What is Play Therapy?



Play therapy is a way of doing counselling, promoting well-being and preventing trauma with children of two to ten years of age. The therapist leads the child to better self-knowledge, acceptance and dealing with emotions and traumatic events. Awareness of the child’s experiences in the present is created. With the use of techniques such as play dough, drawings, paint and toys these experiences are explored and dealt with. A variety of skills are developed to help children function optimally within their daily routines and activities. The playroom provides a safe environment, and the techniques make the children feel at ease. Because therapy takes place within the child’s frame of reference, the child can reach self-awareness to work through unfinished business.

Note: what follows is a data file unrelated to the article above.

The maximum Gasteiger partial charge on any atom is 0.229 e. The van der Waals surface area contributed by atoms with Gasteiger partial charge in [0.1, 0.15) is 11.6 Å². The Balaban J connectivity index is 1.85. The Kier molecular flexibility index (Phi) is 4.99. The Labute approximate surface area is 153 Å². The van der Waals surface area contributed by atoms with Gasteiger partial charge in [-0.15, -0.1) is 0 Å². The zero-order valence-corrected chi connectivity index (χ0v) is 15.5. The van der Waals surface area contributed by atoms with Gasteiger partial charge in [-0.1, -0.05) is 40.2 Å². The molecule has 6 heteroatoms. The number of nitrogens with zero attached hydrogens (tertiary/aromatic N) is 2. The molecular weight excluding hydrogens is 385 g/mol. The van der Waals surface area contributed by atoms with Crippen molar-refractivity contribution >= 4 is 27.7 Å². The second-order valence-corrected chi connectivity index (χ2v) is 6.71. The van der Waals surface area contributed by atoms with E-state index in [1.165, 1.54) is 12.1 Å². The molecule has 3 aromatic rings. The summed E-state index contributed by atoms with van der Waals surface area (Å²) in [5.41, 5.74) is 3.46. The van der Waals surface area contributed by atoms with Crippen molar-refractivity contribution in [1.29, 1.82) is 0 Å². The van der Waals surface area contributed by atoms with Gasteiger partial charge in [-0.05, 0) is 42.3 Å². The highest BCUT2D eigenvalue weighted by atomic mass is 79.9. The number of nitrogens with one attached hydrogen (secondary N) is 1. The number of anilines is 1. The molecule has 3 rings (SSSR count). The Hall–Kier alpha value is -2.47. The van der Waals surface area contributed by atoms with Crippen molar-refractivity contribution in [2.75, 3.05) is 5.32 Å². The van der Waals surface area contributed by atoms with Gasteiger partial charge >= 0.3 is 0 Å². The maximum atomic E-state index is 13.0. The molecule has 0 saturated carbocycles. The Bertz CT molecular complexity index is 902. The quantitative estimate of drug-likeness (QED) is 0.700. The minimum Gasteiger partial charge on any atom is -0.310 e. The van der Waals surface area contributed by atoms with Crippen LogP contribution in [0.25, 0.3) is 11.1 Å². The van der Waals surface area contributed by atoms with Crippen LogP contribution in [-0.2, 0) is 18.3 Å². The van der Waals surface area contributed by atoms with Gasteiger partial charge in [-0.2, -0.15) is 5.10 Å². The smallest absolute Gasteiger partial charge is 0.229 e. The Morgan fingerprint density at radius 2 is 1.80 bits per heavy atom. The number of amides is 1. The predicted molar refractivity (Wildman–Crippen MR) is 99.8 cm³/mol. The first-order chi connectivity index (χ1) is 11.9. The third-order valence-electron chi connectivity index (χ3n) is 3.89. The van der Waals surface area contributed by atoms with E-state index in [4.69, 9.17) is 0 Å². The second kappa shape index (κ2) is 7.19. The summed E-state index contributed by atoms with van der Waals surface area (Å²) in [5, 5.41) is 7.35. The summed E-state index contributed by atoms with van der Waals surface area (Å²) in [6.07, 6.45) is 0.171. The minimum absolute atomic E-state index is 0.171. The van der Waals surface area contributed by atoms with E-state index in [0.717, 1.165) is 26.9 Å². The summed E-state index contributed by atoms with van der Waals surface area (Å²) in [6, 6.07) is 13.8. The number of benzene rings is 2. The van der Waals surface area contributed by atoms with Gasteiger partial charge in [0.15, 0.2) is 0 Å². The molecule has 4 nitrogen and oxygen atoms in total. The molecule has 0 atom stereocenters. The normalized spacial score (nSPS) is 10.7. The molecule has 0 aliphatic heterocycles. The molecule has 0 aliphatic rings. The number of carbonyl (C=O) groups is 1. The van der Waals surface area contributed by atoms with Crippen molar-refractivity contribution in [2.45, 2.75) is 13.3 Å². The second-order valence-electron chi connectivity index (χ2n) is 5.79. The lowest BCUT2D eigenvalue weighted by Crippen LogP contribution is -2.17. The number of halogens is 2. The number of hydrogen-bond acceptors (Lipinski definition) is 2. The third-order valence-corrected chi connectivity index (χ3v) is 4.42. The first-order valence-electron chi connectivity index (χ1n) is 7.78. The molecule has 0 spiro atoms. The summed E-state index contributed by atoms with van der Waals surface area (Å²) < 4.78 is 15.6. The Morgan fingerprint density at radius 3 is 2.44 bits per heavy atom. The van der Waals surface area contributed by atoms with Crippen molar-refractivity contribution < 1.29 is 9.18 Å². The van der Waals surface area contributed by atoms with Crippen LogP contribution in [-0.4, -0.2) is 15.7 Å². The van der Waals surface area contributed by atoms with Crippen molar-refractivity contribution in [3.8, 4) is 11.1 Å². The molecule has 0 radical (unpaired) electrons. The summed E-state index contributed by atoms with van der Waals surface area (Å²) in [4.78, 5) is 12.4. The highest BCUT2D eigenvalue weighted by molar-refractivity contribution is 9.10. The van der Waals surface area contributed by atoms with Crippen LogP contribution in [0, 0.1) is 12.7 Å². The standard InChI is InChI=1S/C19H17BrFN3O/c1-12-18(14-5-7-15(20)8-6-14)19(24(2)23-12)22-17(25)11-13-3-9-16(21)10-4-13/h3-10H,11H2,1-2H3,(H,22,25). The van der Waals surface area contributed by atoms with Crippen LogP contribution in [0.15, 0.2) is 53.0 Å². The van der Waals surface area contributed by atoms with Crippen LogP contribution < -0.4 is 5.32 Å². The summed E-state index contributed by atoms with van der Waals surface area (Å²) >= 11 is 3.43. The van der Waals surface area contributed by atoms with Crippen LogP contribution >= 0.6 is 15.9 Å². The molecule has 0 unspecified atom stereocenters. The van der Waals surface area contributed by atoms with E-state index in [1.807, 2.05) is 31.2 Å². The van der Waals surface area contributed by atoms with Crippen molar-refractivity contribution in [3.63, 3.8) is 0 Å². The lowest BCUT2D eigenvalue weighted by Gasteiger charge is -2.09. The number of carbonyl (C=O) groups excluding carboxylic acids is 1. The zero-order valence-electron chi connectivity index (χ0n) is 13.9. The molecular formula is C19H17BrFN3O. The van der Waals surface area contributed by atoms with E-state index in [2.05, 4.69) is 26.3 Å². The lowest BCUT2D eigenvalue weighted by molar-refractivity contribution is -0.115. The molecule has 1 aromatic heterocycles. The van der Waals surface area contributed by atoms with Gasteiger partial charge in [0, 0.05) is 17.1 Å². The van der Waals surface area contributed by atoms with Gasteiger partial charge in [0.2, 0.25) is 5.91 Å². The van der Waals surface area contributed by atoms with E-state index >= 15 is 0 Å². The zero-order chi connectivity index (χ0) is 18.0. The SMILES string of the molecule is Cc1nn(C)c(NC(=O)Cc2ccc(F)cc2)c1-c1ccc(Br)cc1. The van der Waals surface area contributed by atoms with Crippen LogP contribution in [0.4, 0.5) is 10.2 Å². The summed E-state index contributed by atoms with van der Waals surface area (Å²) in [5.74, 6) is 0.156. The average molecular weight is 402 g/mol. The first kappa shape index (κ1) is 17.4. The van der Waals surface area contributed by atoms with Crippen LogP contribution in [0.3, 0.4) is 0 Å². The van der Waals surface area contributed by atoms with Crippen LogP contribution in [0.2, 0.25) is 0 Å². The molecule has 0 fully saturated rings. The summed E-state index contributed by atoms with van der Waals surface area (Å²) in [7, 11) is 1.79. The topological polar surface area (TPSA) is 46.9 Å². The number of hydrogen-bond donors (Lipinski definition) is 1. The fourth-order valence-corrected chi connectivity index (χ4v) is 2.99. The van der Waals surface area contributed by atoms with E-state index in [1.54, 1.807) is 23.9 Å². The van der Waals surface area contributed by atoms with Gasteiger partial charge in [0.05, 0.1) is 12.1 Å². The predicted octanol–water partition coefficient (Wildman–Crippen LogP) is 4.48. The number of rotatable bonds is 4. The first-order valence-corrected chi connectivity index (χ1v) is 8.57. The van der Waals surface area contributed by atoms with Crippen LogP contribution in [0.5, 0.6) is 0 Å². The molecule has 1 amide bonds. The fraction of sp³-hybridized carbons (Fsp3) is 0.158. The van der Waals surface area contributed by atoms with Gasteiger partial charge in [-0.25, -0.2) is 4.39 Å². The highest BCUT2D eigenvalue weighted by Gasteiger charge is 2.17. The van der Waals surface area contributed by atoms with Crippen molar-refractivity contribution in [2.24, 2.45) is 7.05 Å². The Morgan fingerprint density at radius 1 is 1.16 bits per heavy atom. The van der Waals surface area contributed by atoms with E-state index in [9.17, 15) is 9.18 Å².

Play therapy is effective for a variety of social, emotional- and behavioural difficulties. With the start of therapy an informal social and emotional evaluation is done to determine the child’s level of development and if necessary, the child’s coping strategies after trauma. During therapy the therapist focuses on the child’s needs, should it be emotional regulation (dealing with different emotions), social skills, dealing with changes, divorce or working through a grieving process. Play therapy is beneficial for children with special needs as well as their siblings. Parents receive guidance as necessary. It is important that the therapist, parents and in many cases the teacher/s are involved in the therapeutic process to support the child, and where necessary changes made to the environment to be supportive to the child’s needs.

Therapy usually takes place for approximately 45 minutes once or twice per week or every second week according to the child’s needs. This process will be discussed with the parents during the feedback session.